Sunday, March 9, 2014

Hiking Etiquette

On a recent hike, it happened again. I was hiking uphill when a trio of hikers stepped off the trail for me to pass by. I stepped off the trail almost simultaneously. The trio then insisted that I come on ahead -- since the uphill hiker had the right of way. Sorry. But this hiker needed a short rest.

Ten years or more ago, the rule found on the internet was -- simply -- "the uphill hiker has the right of way." There were no qualifications or exceptions.

In a search of the internet, there were several hits and -- fortunately -- the rule has been qualified:

Hikers going uphill are working hard and should be given the right of way over hikers coming downhill. Sometimes uphill hikers will prefer to stop and let you pass coming down so they can get a short break. The uphill hiker should get to make the call.
-- or this:

Vehicles making turns from traffic lanes enjoy the right of way. A similar rule applies to head-on encounters on the trail. If you’re descending a steep trail and you see hikers coming up, step off the path to let them pass. Since gaining elevation requires more energy than going down, it’s polite to give way to the person burning more calories. If the ascending hikers want to stop for a rest break, they can wave you ahead.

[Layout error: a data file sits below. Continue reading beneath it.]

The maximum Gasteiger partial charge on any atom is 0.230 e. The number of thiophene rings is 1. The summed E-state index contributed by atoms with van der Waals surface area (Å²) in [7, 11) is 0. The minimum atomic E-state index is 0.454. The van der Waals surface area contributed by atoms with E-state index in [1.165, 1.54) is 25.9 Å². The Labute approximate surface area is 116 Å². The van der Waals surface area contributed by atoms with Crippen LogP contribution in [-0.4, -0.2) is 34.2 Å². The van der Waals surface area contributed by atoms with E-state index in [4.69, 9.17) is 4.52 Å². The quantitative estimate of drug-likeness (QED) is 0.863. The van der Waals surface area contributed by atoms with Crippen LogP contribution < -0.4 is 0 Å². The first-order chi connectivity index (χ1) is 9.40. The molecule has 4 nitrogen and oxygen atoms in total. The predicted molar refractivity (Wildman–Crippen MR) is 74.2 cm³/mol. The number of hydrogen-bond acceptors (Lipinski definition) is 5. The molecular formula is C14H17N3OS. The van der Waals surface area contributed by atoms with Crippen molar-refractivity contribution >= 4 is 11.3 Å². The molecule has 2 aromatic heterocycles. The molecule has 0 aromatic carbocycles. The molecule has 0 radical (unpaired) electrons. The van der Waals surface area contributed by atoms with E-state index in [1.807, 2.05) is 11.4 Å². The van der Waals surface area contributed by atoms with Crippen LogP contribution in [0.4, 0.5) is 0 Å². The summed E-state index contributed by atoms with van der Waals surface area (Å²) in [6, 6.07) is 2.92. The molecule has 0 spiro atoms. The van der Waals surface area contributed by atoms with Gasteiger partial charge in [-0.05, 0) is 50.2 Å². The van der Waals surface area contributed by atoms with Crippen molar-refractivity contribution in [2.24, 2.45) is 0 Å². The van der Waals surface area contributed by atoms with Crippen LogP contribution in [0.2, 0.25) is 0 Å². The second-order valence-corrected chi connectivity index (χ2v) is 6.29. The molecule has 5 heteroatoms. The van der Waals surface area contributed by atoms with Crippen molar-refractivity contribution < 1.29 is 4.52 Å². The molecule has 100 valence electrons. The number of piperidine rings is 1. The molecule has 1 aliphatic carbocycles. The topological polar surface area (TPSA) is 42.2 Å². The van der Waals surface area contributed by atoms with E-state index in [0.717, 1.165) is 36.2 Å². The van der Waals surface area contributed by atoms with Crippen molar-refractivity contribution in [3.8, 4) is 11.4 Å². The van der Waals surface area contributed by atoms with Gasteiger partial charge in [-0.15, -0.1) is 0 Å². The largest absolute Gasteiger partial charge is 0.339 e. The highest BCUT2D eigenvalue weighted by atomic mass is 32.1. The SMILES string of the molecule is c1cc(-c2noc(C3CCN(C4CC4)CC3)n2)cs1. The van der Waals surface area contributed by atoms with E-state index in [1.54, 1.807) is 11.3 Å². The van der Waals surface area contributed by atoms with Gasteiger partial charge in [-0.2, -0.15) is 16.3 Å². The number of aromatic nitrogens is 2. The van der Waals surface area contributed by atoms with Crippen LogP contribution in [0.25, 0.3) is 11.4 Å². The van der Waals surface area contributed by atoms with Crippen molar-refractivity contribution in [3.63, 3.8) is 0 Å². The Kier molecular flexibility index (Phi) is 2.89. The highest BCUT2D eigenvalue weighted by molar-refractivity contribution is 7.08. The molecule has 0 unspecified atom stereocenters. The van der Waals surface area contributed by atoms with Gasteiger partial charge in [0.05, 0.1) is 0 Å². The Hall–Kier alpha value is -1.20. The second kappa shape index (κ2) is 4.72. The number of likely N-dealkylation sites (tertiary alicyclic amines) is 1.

I can understand the downhill vehicle yielding to a motorized vehicle needing to maintain momentum on an uphill climb.

I do not understand applying that rule to uphill hikers. No doubt there are hikers who "power walk" uphill. Not me. I need an occasional rest on an uphill climb.

I'm not changing. Hiking etiquette means the downhill hiker has right of way. Always.


  1. Interesting post. I didn't realize there was any such rule. I tend to agree with you, as a practical matter it doesn't make sense to have a hard and fast rule. Especially when it is steep and/or slippery, because its a lot easier to stop when going uphill than down - not so easy to start up again though! But there are places where it is best to give the person or groups coming uphill time to get through a pinch-point especially on an exposed ledge for example. As a runner, I'm always ready to stop if necessary, but rarely have to since most uphillers seem to instinctively make way for me - probably out of self-preservation as much as etiquette. But I always make a point of showing my appreciation.

    1. Not a rule, but merely etiquette. If there is an excuse to take a rest on an uphill climb, I take it. Occasionally that excuse are hikers coming down hill on the trail.


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